The jump from mobile musical sections to open titles was simple to make, but interesting linguistic effects have resulted. Since these titles are cumbersome to pronounce, they’re often elided or implied in verbal discussion of a score or performance. (A common question I get at performances is how to pronounce a piece’s title.) For example, instead of saying “lateral click lateral click parallel double vertical line lateral click dental click lateral click divides parallel parallel divides parallel double vertical line” (the full verbalization of ǁǁ∥‖ǁǀǁ∣∥∥∣∥‖), I’m more likely to say “the electric bass duet” or “the piece Annette and I performed at Woodstockhausen.” The effect of this for me is that it removes the semiotic baggage of the words used in the title from my recollection of the piece. As a comparison, consider the title of the score I wrote for any two like-timbred, four-or-more stringed instruments: Breach. The word is simple, monolithic, possibly even staunch, and bears particular ties to China Mieville’s the City & the City, where it was a “force to be reckoned with.” These colouring attributes are in place by authorial design: the choice of title was influenced by my desire for the piece’s performance to be remembered with and influenced by those affects. Conversely, by referring to a piece obliquely, one must call up details by which the name-users can identify the piece.

What I really like about what’s happened around some of my titles is the presentation of this opportunity to think about what we use to identify the piece, and then (in instances like this) to think about how we thought about that identification. It’s commonly discussed among musicians who I work with that in the Western art music practice a piece is synonymous with its score and effectively “belongs” to that score’s author. This perspective comes with its share of essentialization and it undervalues the work of performers, nevermind that it doesn’t actually say anything about the performance of the music. These faults become clear, for example, if I refer to ]                                [ as “my voice trio.” Hopefully, I’ll remember to use something more appropriate to a musical performance, something like “that time Cathy, Chris, and I un-sang the same pitch for like ten minutes.”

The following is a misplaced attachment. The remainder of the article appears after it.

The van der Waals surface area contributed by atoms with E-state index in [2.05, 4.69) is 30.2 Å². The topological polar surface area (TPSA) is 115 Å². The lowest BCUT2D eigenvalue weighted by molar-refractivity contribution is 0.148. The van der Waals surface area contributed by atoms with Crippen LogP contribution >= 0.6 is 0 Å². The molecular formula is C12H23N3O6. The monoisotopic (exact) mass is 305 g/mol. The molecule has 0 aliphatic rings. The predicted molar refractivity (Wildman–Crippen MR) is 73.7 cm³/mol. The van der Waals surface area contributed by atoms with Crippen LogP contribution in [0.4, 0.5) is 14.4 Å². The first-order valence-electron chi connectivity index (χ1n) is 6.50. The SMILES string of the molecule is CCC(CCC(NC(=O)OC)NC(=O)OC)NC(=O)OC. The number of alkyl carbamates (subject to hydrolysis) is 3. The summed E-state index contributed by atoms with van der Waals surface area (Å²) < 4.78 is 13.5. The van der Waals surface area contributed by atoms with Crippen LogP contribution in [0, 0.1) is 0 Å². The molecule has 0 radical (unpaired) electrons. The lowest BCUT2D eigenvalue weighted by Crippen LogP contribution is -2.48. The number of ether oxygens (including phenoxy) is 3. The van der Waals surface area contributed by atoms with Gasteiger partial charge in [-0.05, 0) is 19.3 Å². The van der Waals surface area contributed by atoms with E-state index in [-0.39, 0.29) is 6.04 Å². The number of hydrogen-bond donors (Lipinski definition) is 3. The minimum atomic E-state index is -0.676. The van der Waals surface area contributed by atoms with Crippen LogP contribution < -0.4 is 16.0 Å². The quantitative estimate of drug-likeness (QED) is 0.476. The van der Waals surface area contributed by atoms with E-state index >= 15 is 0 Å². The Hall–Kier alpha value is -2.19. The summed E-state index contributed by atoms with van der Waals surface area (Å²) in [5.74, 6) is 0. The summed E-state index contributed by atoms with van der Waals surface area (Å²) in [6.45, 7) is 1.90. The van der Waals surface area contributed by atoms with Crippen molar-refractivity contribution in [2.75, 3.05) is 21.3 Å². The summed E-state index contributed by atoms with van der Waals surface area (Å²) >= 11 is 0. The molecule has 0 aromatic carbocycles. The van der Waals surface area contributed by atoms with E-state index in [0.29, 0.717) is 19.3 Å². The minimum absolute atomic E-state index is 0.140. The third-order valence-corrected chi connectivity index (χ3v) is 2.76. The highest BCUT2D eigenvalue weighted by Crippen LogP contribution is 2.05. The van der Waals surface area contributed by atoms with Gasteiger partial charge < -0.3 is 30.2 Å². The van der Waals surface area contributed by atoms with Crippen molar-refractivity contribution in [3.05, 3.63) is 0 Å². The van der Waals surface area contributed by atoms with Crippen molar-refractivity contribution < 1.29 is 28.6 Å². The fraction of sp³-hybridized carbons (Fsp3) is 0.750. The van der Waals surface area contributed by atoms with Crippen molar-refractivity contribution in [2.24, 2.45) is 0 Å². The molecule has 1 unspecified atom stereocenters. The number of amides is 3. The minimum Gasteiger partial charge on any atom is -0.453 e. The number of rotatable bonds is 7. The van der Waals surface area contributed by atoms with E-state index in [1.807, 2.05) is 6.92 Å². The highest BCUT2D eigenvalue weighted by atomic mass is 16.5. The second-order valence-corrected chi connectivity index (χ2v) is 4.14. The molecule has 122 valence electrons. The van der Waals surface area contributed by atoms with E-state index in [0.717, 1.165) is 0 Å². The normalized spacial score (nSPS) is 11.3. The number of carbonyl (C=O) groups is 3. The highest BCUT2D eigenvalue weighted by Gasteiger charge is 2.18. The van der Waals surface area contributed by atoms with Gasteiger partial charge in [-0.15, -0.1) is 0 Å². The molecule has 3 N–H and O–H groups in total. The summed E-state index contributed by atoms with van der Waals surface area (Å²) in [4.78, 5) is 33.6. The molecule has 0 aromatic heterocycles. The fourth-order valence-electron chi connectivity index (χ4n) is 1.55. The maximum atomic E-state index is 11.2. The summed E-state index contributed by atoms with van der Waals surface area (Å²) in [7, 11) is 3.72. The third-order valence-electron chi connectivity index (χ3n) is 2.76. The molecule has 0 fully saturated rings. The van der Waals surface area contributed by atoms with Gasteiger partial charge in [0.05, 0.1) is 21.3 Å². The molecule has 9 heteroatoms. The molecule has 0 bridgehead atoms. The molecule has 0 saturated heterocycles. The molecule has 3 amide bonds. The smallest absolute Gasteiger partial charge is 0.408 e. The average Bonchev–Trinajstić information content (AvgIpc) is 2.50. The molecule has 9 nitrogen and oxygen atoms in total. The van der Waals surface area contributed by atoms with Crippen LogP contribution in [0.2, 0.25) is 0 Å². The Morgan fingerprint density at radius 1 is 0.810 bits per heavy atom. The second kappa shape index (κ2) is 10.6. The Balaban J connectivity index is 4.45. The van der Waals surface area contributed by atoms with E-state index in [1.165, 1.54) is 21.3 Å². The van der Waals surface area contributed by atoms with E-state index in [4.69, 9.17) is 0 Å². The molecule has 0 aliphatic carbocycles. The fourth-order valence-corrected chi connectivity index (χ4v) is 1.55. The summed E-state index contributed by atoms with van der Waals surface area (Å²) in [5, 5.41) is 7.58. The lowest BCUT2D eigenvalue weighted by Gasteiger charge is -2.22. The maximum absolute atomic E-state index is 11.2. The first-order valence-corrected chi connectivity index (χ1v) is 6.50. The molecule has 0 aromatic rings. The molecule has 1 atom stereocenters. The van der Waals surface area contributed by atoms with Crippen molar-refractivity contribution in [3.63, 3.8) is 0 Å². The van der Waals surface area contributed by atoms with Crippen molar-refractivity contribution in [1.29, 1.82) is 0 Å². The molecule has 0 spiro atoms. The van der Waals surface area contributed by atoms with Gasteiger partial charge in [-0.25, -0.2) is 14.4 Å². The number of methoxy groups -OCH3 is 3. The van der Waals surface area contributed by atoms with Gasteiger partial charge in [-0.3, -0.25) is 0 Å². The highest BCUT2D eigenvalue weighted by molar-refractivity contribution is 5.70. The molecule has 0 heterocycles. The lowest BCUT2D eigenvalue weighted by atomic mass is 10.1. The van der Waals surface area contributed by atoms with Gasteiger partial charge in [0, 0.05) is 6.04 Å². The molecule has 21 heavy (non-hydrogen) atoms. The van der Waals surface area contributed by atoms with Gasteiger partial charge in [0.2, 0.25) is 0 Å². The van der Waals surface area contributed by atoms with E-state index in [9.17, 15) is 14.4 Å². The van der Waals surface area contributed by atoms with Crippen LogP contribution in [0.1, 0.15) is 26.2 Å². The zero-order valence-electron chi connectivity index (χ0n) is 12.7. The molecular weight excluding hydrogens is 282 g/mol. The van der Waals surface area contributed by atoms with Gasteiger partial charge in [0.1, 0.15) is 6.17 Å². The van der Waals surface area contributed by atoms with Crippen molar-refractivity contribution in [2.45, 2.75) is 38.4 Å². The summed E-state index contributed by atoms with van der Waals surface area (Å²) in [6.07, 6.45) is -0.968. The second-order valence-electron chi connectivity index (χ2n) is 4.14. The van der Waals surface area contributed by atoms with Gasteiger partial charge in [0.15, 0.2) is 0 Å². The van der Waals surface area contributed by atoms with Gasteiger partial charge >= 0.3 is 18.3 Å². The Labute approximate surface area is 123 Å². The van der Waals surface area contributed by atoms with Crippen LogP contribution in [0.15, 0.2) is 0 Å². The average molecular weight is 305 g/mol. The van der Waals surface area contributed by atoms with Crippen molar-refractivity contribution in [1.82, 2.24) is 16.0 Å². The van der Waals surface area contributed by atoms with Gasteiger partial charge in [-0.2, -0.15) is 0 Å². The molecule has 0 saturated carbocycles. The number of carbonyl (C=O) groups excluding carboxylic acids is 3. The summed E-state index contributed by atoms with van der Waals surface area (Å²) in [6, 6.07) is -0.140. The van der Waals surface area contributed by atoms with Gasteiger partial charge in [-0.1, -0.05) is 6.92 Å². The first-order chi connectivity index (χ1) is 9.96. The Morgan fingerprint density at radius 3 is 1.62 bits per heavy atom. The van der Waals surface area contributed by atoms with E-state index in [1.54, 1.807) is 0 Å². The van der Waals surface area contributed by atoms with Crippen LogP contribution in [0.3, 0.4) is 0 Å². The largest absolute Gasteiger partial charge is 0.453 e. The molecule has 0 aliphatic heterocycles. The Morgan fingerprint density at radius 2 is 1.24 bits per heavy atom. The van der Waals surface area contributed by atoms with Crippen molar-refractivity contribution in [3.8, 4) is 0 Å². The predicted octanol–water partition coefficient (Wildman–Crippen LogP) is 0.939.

Veils is a solo for violin I wrote for Hollas Longton to perform for Why Can’t Minimal: Do This? at Open Space Arts on 30 Sept 2016. The concert is a Victoria Composers Collective event, and I’m thrilled to be playing a solo of Hollas’ for solo bass and electronics, as well as ensemble pieces by Alex Jang and Lynne Penhale. A forthcoming blog post from Nathan Friedman will have more information (I’ll link here once it’s published). For tickets see the Open Space website.

The performance of Why Can’t Minimal: Do This will be set among the works of the concurrent exhibit by John G. Hampton, Why Can’t Minimal, a curation which engages with minimalist tropes in visual art. The call for participation in the concert therefore suggested that composers do the same for our medium, with a nod to the humour Hampton finds in minimalist sculpture. This initially set me back a bit. I’m not much for humorous absurdity in music, and my primary engagement with very quiet sounds threatened to come off as a surface engagement with the topic (“very quiet > not much happening > minimal > done”), so I decided to look for a new approach.


Site Upgrade

The visibility of this post marks the launch of the 7th iteration of this site. I’ve finally caved and baked in WordPress, which means I’ll be updating more frequently. I’ll be posting news items (such as this) as well as short articles on my compositions, composing and performing in general, and possibly other topics. If you have any questions about the content on this site, please send me an email.